Being well-versed in the intricacies of love or at least lust and courtship aimed and fulfilling that lust, I began a careful observation of Mrs. Hudson, Sherlock Holmes, and the interactions of the parties named therein. Being the keen observer that he was, Holmes was more than aware of what I was doing. However, it gave him something else to focus on during his interactions with Mrs. Hudson and that turned out to be quite a blessing indeed.

I nearly punched the air with my fist the first time I caught Mrs. Hudson blushing at something Sherlock Holmes said to her. Because he was so concerned that I was going to say, or do, something to "encourage" him, he was much more relaxed around her than normal and offered her a smile and a soft thank you as she delivered our afternoon post. He even managed to rise and collect it from her, rather than wave his hand in the direction of the table and stay engrossed in whatever he had been doing before she had arrived.

After she had left he turned and caught my grin and muttered, "oh, bugger!" before tossing my mail at me and stalking off to his room. It was rare that I got to truly laugh at Holmes and I relished the moment. I quickly grew tired of watching them pretend that they, individually, were the only interested party, and surprised both by inviting Mrs. Hudson to join us for tea. Holmes could hardly protest without being rude. Mrs. Hudson started to protest, but I smiled in a manner women have called "charming" before, and begged her to grant me an afternoon of civilized conversation, or at the very least conversation that did not revolve around chemical experiments. She laughed prettily, looked at Holmes and agreed.

I swear I had no advanced plans other than to find some way to force the two of them to spend more than a moment in each other's company. Holmes has long accused me of being an evil and devious man for what happened next, but I did not plan it. We had just settled in and our conversation was finally warming up to something that resembled a casual flow when a knock at the door admitted Billy.

"Begging your pardon sirs, ma'am," he said with a quick bow and a knuckle to his forehead, "but Doctor Watson, sir, there has been a request for your presence at a Mr. Henry's residence, sir."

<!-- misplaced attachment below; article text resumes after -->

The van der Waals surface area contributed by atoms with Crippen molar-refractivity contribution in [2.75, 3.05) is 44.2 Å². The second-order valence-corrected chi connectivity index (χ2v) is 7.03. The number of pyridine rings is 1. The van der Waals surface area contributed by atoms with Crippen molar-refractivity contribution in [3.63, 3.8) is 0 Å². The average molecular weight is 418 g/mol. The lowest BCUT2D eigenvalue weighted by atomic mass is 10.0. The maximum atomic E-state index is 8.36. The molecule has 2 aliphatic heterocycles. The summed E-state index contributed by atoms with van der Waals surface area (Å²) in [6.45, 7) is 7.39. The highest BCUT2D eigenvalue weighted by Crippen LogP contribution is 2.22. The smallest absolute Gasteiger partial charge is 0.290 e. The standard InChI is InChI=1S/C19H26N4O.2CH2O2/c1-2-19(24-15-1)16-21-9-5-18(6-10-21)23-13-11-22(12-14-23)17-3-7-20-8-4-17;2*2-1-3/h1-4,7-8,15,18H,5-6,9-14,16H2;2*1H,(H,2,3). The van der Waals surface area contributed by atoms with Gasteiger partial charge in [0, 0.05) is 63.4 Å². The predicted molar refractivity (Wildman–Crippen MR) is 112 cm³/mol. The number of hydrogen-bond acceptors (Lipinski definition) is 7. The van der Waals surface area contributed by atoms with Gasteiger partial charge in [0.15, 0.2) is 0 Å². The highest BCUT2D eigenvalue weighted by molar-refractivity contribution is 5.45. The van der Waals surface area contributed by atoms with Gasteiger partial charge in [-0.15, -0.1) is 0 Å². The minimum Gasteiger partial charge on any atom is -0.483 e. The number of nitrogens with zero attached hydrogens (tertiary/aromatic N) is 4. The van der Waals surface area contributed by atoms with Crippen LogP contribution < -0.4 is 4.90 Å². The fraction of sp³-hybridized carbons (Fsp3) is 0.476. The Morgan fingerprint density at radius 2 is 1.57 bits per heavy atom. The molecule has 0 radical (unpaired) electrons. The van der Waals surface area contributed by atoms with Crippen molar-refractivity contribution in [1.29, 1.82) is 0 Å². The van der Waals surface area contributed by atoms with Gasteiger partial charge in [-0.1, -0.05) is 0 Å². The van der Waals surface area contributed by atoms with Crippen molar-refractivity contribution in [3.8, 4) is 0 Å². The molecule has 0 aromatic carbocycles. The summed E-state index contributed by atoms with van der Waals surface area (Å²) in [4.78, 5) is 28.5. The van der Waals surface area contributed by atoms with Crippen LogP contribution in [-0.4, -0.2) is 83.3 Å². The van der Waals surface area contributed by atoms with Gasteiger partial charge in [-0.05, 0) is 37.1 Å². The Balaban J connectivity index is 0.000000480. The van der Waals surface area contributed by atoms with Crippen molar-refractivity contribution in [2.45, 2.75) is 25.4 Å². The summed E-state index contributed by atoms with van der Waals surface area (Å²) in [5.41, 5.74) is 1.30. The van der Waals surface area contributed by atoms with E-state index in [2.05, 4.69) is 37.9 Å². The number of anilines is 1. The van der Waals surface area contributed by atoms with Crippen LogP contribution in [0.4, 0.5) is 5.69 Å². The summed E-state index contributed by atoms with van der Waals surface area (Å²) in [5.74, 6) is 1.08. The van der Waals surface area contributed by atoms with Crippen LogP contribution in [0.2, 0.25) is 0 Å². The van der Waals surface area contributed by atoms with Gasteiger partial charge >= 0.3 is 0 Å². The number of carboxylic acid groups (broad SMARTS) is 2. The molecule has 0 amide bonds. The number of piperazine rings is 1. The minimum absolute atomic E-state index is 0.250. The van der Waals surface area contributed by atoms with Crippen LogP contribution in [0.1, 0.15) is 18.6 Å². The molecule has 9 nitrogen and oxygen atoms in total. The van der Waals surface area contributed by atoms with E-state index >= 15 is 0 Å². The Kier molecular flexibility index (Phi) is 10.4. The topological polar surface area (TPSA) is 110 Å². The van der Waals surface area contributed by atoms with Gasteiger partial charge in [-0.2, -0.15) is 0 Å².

I immediately sat up. The Henrys were clients of mine. Mr. Henry was formerly Captain Walter Henry, of the 66th Berkshire Regiment, who had returned to England with his English-born wife after we saw action at Maiwand together. It was Captain Henry who was my biggest and earliest supporter as I slowly built a private practice as a doctor here in London. His wife was pregnant and near term, the summons could only mean she was at her time. I sent an apologetic look towards Holmes, who was doing his best not to glare at me too obviously, and Mrs. Hudson who looked a bit flustered by the change of events.

"If you will both excuse me, Mrs. Hudson, Holmes, it appears Mrs. Henry's time may have come," I said as I stood and hurried to fetch my valise and take the cab the Henrys’ page was holding for me at the front door. The cab pulled away and I allowed myself to grin, I really could not have planned it better.

I returned home in the small hours. Holmes was awake and curled in his chair in front of a small fire, reading by the weak light of a lamp. He was silent as I walked in and did not look up. I set my valise down and stripped out of my coat and hat, hanging them up before heading over and settling myself down across from him.

"If I were not already certain that planning and executing said plan to cause a woman to begin labor at a precise moment was wholly beyond your capability, even as a medical doctor, Watson, I would be offering you my begrudging praise at being quite masterful." Holmes didn't look up from his book as he spoke. I allowed myself a small smile.

"Well, seeing as fate intervened, how did you enjoy tea with Mrs. Hudson?"

Holmes sniffed. "Fate. I don't believe in fate, Watson, at least not a fate that would cause me to take tea with our landlady after the gentleman that had extended the invitation abandoned us."